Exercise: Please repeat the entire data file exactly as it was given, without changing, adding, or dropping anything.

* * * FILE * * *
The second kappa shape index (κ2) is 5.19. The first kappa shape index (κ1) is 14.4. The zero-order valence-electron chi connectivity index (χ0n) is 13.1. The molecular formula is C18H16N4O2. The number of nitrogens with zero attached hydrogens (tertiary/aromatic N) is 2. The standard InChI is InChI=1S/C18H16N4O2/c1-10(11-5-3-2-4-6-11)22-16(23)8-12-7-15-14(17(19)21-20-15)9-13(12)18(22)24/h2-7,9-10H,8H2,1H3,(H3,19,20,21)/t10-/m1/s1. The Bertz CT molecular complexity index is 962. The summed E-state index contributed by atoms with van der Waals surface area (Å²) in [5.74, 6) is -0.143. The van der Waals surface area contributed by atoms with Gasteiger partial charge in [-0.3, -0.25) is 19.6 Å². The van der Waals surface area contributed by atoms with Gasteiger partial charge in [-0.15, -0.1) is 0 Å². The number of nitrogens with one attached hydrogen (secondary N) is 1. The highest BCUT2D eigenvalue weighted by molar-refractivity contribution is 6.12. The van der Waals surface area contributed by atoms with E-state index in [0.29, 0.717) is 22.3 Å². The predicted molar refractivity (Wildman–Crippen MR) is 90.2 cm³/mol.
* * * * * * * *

The second kappa shape index (κ2) is 5.19. The first kappa shape index (κ1) is 14.4. The zero-order valence-electron chi connectivity index (χ0n) is 13.1. The molecular formula is C18H16N4O2. The number of nitrogens with zero attached hydrogens (tertiary/aromatic N) is 2. The standard InChI is InChI=1S/C18H16N4O2/c1-10(11-5-3-2-4-6-11)22-16(23)8-12-7-15-14(17(19)21-20-15)9-13(12)18(22)24/h2-7,9-10H,8H2,1H3,(H3,19,20,21)/t10-/m1/s1. The Bertz CT molecular complexity index is 962. The summed E-state index contributed by atoms with van der Waals surface area (Å²) in [5.74, 6) is -0.143. The van der Waals surface area contributed by atoms with Gasteiger partial charge in [-0.3, -0.25) is 19.6 Å². The van der Waals surface area contributed by atoms with Gasteiger partial charge in [-0.15, -0.1) is 0 Å². The number of nitrogens with one attached hydrogen (secondary N) is 1. The highest BCUT2D eigenvalue weighted by molar-refractivity contribution is 6.12. The van der Waals surface area contributed by atoms with E-state index in [0.29, 0.717) is 22.3 Å². The predicted molar refractivity (Wildman–Crippen MR) is 90.2 cm³/mol.